Gaspy conversations kept us busy. I got to know a few of these brave souls who selflessly risk their lives trying to save strangers they’ll likely never know and the material possessions the strangers value. One of them told me about his visit to New York’s Ground Zero just six months ago and got to listen to the recordings of the communication transmissions for one of the stations on September 11th. How heart wrecking is that???? And he still shows up to work after hearing this!!!

McAllen Stair Climb challenge fire fighters

Another spoke of how just yesterday he worked a crazy long shift and got out just in time to do this event.

Another responded to a compliment given by a civilian about how well their city’s fire crew works so well with each other… “Oh we are all from different cities but these guys are like brothers. Sometimes I see them more than I see my own family.”

Another spoke about how he was watching the special on Remembering 9/11 on the fire station’s television when the alarm sounded and there was a huge structural fire that he now needed to tend to. And he did. On September 11 of this year.

Story after story of heroism, selflessness, strength, challenges, fear and compassion all poured out of them on those stairs and into my ears and heart. These were a different breed of humans. They are silent, humble, jolly, helpful, courteous people who know what to do, how to do it and know who to do it with to get the job done safely and quickly so that the least amount of God’s creation is harmed.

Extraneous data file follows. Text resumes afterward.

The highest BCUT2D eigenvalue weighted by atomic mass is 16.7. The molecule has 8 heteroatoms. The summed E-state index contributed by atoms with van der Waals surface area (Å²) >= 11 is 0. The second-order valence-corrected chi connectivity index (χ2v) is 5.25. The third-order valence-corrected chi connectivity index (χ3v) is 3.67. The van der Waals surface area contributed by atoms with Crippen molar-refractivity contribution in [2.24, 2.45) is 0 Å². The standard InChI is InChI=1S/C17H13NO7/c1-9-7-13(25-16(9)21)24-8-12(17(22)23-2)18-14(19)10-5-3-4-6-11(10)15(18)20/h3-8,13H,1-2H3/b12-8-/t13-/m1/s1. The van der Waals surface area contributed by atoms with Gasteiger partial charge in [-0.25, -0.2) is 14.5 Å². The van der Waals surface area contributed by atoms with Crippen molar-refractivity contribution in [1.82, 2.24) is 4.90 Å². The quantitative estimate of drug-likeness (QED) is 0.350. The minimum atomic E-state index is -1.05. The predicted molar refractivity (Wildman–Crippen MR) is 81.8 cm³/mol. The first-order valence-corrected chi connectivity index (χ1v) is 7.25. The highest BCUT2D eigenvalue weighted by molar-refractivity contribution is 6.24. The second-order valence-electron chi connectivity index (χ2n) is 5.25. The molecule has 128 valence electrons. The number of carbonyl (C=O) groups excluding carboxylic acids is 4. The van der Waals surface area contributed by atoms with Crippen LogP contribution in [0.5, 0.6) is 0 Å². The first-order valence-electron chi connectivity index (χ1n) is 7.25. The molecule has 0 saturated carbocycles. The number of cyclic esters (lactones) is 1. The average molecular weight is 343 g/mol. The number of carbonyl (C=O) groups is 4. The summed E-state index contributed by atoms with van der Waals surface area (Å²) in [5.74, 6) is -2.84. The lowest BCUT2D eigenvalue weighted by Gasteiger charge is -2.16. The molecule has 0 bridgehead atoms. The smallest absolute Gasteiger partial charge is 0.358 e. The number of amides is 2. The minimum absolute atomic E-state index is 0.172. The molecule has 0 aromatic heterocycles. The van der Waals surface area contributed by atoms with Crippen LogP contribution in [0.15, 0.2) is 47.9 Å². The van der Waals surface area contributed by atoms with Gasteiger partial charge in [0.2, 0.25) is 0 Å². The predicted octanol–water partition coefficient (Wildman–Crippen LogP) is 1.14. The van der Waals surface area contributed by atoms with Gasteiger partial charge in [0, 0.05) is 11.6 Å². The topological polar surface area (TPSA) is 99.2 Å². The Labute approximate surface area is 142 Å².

These were not the type of people who would make children from their country flee in terror because of the illegal business they were trying to bully into their country. These were not the type of people who would behead another human being to illicit fear and power to gain territory or that their religion is above all else’s. These are also not the people that we would normally associate power and greatness with. You don’t see these guys at the head table of galas nor are they given special treatment by politicians. They are not elected. They aren’t given front row tickets to concerts, fly first class to exotic vacations or drive fancy schmancy cars. And that’s such a shame because when we feel like we are in danger, we call on them… the powerful ones who can control fire, who can combat destruction, who can save our loved ones. When did we become so backwards?

So many of my friends and teammates were at the Tri for Education at UTPA this morning and I felt odd that I wasn’t there either competing or volunteering – they all seemed to have done exceptionally well – but I really enjoyed this unusual event and off track workout (it really was THE toughest workout I’ve ever done to date). I have never felt my cardio levels pushed this far, my legs become this strong and still be in such control of my body to demand even more from it.